May 21 (Bloomberg) -- Greece’s caretaker government will step up attempts to curb tax evasion and meet revenue targets, Finance Minister Giorgios Zanias said.
“It is a national duty to pay taxes,” Zanias told reporters today after a visit to the offices of the financial crimes squad in Athens. Greece can’t allow any relaxation of tax-collection efforts during the country’s pre-election period, a time when revenue traditionally drops, he said.
Greece has a caretaker government in place as it heads to a repeat election on June 17 after a May 6 poll failed to produce a viable government amid gains for parties that oppose the terms of the country’s bailouts from the European Union and the International Monetary Fund. Under the program, Greece has to reduce its budget deficit to 7.3 percent of gross domestic product this year from 9.3 percent in 2011, and cut its primary deficit, which excludes interest payments, to 1 percent from 2.4 percent.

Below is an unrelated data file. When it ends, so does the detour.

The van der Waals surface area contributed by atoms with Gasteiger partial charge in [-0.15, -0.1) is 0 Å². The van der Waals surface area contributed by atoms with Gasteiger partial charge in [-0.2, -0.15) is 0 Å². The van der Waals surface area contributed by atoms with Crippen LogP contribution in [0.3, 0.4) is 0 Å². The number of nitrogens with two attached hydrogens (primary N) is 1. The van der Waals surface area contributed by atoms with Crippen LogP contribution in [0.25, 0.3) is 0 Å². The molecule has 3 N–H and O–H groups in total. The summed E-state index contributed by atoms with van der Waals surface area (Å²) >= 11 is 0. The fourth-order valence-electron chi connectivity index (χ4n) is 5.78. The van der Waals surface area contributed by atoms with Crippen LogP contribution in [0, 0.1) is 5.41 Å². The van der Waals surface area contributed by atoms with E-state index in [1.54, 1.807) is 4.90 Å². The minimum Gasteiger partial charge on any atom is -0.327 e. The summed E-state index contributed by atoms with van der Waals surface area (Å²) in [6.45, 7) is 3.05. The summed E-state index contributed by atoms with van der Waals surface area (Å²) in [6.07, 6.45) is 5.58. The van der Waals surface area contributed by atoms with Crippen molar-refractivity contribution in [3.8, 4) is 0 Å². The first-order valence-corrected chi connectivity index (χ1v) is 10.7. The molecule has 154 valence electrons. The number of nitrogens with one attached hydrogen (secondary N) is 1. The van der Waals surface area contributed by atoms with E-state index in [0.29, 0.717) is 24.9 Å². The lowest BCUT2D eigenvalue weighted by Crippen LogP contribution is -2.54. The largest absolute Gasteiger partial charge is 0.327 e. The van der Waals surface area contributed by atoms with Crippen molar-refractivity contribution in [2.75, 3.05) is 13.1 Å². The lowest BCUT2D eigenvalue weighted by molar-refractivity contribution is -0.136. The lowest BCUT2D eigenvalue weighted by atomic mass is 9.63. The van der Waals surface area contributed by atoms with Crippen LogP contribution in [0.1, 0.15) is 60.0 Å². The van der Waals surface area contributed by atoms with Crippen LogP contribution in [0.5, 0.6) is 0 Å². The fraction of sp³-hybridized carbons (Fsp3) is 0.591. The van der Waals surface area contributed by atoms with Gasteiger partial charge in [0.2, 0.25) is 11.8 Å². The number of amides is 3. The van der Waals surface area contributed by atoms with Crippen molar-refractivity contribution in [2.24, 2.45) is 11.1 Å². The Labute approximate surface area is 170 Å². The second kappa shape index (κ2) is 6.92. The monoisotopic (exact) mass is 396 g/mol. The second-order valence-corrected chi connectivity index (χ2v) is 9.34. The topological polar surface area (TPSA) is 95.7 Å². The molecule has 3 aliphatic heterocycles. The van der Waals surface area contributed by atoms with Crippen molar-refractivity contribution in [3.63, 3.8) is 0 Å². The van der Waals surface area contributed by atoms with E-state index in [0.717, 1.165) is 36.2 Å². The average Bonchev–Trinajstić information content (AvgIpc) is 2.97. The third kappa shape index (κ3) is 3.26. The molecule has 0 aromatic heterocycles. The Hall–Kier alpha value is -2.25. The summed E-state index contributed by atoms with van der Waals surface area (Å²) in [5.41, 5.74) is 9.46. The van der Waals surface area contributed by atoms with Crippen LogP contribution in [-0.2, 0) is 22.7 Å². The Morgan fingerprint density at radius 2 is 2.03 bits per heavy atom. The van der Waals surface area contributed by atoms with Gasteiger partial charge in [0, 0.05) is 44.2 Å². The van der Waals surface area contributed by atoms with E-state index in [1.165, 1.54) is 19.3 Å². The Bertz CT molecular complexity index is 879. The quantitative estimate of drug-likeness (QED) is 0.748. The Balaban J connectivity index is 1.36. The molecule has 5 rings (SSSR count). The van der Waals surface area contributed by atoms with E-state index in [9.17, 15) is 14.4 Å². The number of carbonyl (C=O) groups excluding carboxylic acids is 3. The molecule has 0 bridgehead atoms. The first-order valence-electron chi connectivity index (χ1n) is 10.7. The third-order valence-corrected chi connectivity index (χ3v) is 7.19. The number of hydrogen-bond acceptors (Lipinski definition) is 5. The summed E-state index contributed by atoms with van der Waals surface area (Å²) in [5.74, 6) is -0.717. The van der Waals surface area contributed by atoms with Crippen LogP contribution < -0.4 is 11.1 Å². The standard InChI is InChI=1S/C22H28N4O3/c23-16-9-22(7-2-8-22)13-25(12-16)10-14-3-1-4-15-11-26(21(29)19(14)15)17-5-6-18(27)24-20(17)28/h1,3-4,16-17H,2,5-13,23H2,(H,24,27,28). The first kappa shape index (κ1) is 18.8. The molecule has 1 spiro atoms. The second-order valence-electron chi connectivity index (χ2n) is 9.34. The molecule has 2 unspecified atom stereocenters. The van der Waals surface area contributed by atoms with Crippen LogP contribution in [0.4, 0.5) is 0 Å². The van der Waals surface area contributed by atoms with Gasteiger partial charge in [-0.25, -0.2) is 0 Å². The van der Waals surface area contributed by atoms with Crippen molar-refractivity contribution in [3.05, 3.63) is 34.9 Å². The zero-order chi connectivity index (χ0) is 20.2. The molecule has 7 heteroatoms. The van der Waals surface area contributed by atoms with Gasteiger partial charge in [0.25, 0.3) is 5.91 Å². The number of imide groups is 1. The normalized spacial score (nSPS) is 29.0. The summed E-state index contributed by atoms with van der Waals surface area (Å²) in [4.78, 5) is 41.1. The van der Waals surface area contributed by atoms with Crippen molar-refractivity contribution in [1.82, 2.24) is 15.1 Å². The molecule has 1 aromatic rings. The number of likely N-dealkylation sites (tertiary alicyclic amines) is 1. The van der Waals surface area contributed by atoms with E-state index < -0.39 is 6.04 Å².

Public revenue dropped 15 percent in the first 10 days of May compared with the same period of 2011, Kathimerini reported on May 18, without saying how it got the information. The Finance Ministry forecasts that with no improvement in collection, revenue for the month will be down 50 percent compared with May 2011, the Athens-based newspaper reported.
Zanias said today he would consult with the heads of other agencies involved in revenue and tax collection to keep up the effort.
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